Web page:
When we hear these stories from loved ones or friends, we can point out the cold-reading techniques. It can be a hard conversation, but we are giving people a new pattern to look for. We can also use this knowledge as we look inward to understand how we were used or abused to help us understand how we were taken advantage of by false prophets and church leaders.

As Ex-evangelicals, we are placed in the role of the skeptic. When I speak to Christians, I often tell them that I like the example of the Apostle Thomas. While there is a stigma behind good ‘ole Doubting Thomas, I love to point out that Thomas, even as a skeptic, was one of the chosen few of Jesus. I suggest using that persona to our advantage. If Jesus himself wanted a skeptic as close to him as possible, should all Christians follow that example? Using him as an example, I love to ask “prophets” the following:

What else besides hearing from God makes you believe this?

If you take God out of the equation, who does this benefit and why?

How will you feel if this prophecy doesn’t come to pass?

This is a great start to some tough conversations. Chances are, you won’t get any satisfactory answers right away, but others may hear you and you also can sometimes reap the benefits of the prophet leaving you out of their circus. Evangelicals are good at deflection and redirection. When prophecy doesn’t come to pass, they say things like “The Lord moves in mysterious ways” and “It’s not our place to understand the divine will of God.” You can call them out and question why God would say something through the prophet and then immediately change his mind. God is supposed to be infallible, and surely this would be a failing, unless the prophet himself was in the wrong. Question the prophet and his audience which is more likely, that God failed, or the prophet failed. Prophets don’t like to be questioned, and you don’t need help them run their performance, so be prepared to stand fast in your questions and set boundaries around yourself if you take this path.

If a prophet comes directly to you with a “personal word from God.” Don’t be afraid to announce that you are #NotYourMissionField. Don’t let yourself be used by people claiming to be prophets. “No” is always an acceptable answer. You don’t owe anything to anyone who feels the need to make themselves feel better at the expense of you, and there is no need to lend them even an ounce of power by listening to them.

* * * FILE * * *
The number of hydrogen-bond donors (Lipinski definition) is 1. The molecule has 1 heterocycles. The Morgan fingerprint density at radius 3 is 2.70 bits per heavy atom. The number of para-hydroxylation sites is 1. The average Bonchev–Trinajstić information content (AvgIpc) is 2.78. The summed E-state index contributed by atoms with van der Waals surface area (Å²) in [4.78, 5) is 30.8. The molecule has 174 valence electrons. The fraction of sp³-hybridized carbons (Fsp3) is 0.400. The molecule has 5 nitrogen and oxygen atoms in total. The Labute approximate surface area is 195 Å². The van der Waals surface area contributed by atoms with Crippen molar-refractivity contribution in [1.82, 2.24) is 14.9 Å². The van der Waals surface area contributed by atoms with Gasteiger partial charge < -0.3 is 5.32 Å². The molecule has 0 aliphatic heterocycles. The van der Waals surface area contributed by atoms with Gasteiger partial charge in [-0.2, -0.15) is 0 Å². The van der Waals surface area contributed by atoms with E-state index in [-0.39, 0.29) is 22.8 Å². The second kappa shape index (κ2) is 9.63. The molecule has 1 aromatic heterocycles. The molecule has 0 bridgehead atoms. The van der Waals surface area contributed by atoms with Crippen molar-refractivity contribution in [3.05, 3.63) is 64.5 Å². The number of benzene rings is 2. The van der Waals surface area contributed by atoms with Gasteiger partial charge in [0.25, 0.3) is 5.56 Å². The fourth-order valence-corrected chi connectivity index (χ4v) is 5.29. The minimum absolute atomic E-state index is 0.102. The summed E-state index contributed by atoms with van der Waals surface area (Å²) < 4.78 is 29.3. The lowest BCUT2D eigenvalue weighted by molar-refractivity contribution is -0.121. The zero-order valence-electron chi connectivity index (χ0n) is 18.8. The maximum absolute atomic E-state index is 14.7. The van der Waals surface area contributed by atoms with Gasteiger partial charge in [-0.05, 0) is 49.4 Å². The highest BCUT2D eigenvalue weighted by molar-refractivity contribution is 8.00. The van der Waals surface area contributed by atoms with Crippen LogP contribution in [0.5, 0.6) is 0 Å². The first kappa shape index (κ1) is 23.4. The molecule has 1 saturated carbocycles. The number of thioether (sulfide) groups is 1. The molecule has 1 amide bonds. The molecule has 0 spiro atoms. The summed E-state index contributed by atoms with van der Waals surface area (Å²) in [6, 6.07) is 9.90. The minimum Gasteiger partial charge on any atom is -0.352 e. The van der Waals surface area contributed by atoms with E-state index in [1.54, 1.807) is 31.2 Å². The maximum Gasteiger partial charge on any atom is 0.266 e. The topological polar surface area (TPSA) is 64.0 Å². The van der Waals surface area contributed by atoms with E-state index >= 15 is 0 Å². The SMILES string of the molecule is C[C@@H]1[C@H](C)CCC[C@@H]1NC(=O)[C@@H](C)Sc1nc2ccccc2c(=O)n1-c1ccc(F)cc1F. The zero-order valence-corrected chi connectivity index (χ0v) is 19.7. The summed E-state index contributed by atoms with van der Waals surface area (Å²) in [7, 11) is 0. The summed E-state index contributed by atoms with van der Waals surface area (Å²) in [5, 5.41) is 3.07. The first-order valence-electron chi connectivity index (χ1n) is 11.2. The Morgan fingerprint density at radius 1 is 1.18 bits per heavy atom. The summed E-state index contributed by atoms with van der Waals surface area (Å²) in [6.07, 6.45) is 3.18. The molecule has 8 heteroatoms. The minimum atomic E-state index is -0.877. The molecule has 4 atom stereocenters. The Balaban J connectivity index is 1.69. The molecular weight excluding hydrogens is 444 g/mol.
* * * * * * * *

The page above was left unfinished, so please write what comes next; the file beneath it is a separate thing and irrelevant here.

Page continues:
Finally, while there isn’t a lot of anti-prophet material in the #Exvangelical communities about dealing with prophets at the time of this writing, there happens to be a lot of anti-prophet material in a place people might find surprising. Christian circles are very good at dealing with they consider “false prophets.” A “false prophet” is any “prophet” that might usurp the power or wealth of the other prophet. Because of that, they often create some wonderful manuals about how to spot and call out false prophets, which can easily be used against the authors themselves. Using Evangelicalism to fight Evangelicalism is effective, so I suggest reading more into it. You can find a great example right here courtesy of Charisma News. Just keep in mind when reading these tips about fighting prophetic abuse, that all evangelic prophets are false prophets.

In conclusion, I like to think about life as a grand mystery, but not one that needs to be terrifying. Ultimately it is me that is responsible for my future, and you are responsible for yours. We don’t need to feel an invisible hand guiding us to lead a fulfilling and rich life. One of my favorite movie lines comes from the Terminator, and I think it applies well as we confront Evangelical prophecy, as Evangelicalism itself is a story of apocalypse and the fight against it.

“The future is not set. There is no fate but what we make for ourselves.”

Thanks go out to Chrissy Stroop who has been an invaluable guide through my deconstruction and to Brigitte H. who provided insight and feedback into this topic.